Pa. Rural Robotics Initiative Finds a New Home in Franklin
FRANKLIN, Pa. (EYT) – In 2021, the Pennsylvania Rural Robotics Initiative found its new home in a historic building with good bones that just needed some TLC.
(PHOTO: Steve Cutchall, the new program manager for the Innovation Institute For Tomorrow, works with some kids in the new space that will be the new institute’s home. Photo and article by Richard Sayer of Eight & 322.)
“The Franklin,” an old vacant hotel and event venue, was just bought, and the owner wanted it to be an investment into the future.
Tim Heffernan’s Science, Technology, Engineering and Mathematics (STEM) initiative was looking for a place to hang a shingle and it seemed like the two were meant to be together.
Not all dreams come true.
After some extensive roofing repairs, the building project kept evolving slowly, and at one point, something shifted and it was looking like the fit wasn’t a marriage made in heaven. Heffernan took a few days off as he stood in a trout fishing stream many miles away. He got a phone call that the building had been put back on the market.
What may have seemed like a devastating road block to his endeavor to build an institute for the future of technology, may have, in fact, been a blessing in disguise.
Around this same time, a few blocks away, the Franklin Masonic Lodge, which occupied the upper floors above the Franklin Chamber of Commerce, was moving out as they merged with the Oil City lodge.
Coincidence… serendipity… fate?
Turns out the spacious second and third floors of the building might actually be a better fit for the initiative.
“There is so much room up there,” Heffernam said. “In The Franklin building they had a pretty large ballroom space, but the rooms for work stations needed for robotics competitions and training would be on different floors and disconnected. In the new space, the large rooms are on the same floor.”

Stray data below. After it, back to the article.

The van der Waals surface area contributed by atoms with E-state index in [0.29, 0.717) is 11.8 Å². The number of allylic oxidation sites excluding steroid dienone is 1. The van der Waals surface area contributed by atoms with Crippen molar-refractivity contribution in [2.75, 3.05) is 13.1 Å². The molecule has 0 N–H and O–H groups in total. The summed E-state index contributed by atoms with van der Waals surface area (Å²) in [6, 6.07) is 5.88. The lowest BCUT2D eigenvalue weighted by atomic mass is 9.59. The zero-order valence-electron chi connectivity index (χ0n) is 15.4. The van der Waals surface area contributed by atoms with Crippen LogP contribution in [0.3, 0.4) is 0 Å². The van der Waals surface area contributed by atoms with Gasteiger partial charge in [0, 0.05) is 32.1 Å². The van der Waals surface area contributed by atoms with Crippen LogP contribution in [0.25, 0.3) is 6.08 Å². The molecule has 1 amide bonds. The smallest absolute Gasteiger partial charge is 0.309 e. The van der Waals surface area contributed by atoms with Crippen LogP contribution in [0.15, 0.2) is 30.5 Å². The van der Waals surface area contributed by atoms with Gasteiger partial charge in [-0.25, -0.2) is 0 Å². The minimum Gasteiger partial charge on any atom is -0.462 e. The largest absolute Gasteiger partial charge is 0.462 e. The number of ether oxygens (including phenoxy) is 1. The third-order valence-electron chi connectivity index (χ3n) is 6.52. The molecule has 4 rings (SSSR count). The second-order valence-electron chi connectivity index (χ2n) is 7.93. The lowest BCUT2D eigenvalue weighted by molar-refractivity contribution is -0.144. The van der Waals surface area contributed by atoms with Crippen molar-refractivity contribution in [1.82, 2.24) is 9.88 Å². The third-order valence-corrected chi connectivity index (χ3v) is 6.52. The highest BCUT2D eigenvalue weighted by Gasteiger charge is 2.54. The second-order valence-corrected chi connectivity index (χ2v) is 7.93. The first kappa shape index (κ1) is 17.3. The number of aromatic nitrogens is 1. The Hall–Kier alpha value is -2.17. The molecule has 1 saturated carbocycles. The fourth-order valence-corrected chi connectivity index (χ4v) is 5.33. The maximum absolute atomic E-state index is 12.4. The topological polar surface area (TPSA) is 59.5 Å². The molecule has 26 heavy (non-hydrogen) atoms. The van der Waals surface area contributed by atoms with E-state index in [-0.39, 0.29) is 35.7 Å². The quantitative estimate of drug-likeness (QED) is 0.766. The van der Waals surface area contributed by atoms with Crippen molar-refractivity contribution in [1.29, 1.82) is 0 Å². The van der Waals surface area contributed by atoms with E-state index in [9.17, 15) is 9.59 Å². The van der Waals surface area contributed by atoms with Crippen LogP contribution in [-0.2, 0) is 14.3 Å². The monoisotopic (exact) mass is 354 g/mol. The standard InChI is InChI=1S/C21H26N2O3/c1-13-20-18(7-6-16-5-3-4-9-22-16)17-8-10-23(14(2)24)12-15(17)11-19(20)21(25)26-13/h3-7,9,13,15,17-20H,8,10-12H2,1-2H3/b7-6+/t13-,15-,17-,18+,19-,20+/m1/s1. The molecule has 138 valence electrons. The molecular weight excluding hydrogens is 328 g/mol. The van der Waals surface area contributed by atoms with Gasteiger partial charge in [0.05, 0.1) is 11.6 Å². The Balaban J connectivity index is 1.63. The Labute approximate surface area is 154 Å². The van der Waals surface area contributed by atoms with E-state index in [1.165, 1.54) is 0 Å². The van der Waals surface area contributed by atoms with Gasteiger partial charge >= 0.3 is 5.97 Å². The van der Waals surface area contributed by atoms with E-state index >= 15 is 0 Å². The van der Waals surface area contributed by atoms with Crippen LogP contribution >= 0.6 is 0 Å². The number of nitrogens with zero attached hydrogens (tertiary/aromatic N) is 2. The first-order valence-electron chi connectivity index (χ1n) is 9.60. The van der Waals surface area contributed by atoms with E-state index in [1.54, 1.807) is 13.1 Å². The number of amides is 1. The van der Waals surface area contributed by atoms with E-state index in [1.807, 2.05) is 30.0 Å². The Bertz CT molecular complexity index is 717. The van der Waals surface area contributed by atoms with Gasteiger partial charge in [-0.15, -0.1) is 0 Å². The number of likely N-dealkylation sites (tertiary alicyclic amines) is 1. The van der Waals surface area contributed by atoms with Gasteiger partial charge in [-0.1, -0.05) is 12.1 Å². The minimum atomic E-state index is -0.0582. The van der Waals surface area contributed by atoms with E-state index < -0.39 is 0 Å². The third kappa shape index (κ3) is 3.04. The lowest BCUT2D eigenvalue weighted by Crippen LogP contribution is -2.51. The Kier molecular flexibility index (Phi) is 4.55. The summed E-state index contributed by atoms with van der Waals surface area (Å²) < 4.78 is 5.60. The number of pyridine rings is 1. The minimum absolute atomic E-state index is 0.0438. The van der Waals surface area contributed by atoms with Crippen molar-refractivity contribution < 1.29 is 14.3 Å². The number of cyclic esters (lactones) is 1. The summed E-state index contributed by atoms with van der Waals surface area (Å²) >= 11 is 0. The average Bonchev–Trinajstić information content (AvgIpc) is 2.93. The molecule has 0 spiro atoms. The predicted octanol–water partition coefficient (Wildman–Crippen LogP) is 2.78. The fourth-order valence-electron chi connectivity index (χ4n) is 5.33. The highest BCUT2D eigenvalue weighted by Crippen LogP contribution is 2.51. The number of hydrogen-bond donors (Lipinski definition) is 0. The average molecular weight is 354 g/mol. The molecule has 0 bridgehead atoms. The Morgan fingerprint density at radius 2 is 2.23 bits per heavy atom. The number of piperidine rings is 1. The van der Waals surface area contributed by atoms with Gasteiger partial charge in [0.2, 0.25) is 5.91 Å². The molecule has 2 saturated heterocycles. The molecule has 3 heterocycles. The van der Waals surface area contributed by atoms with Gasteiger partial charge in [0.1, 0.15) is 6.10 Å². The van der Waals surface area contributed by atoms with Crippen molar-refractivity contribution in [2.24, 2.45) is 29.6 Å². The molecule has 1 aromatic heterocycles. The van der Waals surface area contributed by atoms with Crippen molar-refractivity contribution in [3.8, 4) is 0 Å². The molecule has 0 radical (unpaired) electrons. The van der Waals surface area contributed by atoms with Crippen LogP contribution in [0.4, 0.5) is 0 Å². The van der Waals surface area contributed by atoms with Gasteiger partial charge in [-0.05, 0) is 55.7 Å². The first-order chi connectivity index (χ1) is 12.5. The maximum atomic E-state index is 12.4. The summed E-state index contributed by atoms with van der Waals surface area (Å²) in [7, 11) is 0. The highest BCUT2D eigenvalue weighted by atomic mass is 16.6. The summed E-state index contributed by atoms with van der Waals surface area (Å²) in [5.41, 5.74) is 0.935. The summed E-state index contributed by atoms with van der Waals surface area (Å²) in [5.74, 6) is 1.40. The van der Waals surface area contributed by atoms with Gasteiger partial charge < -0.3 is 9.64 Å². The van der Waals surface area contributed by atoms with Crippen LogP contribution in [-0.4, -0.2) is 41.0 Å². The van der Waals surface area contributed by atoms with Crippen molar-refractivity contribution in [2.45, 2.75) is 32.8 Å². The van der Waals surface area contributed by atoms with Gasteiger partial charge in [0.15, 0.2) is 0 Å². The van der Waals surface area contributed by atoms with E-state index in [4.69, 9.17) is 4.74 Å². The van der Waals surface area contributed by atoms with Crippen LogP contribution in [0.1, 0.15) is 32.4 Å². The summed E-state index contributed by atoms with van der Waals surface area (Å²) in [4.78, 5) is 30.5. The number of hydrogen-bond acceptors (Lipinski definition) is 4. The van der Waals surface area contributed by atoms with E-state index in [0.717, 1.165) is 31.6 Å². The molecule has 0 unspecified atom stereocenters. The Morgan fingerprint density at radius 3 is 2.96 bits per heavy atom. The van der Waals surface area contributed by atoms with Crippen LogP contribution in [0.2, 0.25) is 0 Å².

What Heffernan is building is a STEM based center for robotics, information technology, drone programing, and coding for kids that is unlike anything in Northwest Pennsylvania.
“Other than Pittsburgh, I can’t think of any place like this,” he said.
Working under the monicker of the Innovation Institute for Tomorrow, Heffernan’s center is getting a lot of state and national attention. Working with 25 school districts across eight counties, the institute has been providing robotics supplies and tools as well as training for a few years now.
Heffernan said being able to have a home will increase his efforts towards growth and provide more opportunities for kids in these rural areas.
“If we can just break down the barriers for these kids,” he said. “Emphasizing the need to provide the necessary tools and research to these kids is much needed for our region.”
Monday night, Heffernan’s board of directors agreed that the former Masonic lodge space will be the future of the Innovation Institute for Tomorrow for at least the next ten years.
Understanding the growing need for STEM based education, the goal of this new home is to be a center for after school programming, eventually. Heffernan said it will be a space for kids to come and enhance what they are or are not getting in school. He hopes to have daily defined after school workshops by the fall in the new space.
He wants this to be a place for students to learn and explore the possibilities STEM careers can have.
The institute has received a multiple high level prestigious grants to further their programming, including PAsmart grants from the Pennsylvania Department of Education. The first of these grants was used to provide schools with materials needed to start or further robotics programming, and the second was to train educators to help students advance and use these tools.
The institute recently received another grant in combination with the Thaddeus Stevens College of Technology, Carnegie Mellon University, and the IU 13 to advance STEM based programming in the area. They also have received $25,000 from the McElhatten Foundation, who has been keeping a close eye on the institute’s progress the last few years.
Heffernan, now that he has a permanent base, is hoping to have a series of listening sessions and hopes to incorporate the community into this project as much as possible. He is planning a couple of STEM summits, bringing a couple hundred people to the area to advance STEM based education.
He said there are many people interested in this program for its potential to provide opportunities and tapping into resources that might not otherwise be found.
Heffernan said he is planning to move slowly to insure all the money is spent wisely. The new space is ready for much of the needs, some new carpeting, a few coats of paint, and new secure doors. He expects by the end of the summer the space will be a working space for kids.
Another step forward is the hiring of Steve Cutchall as the program manager.
“Getting Steve in here is huge,” Heffernan said. “This will allow him more time to work on building relationships and advancing the scope of the program.”
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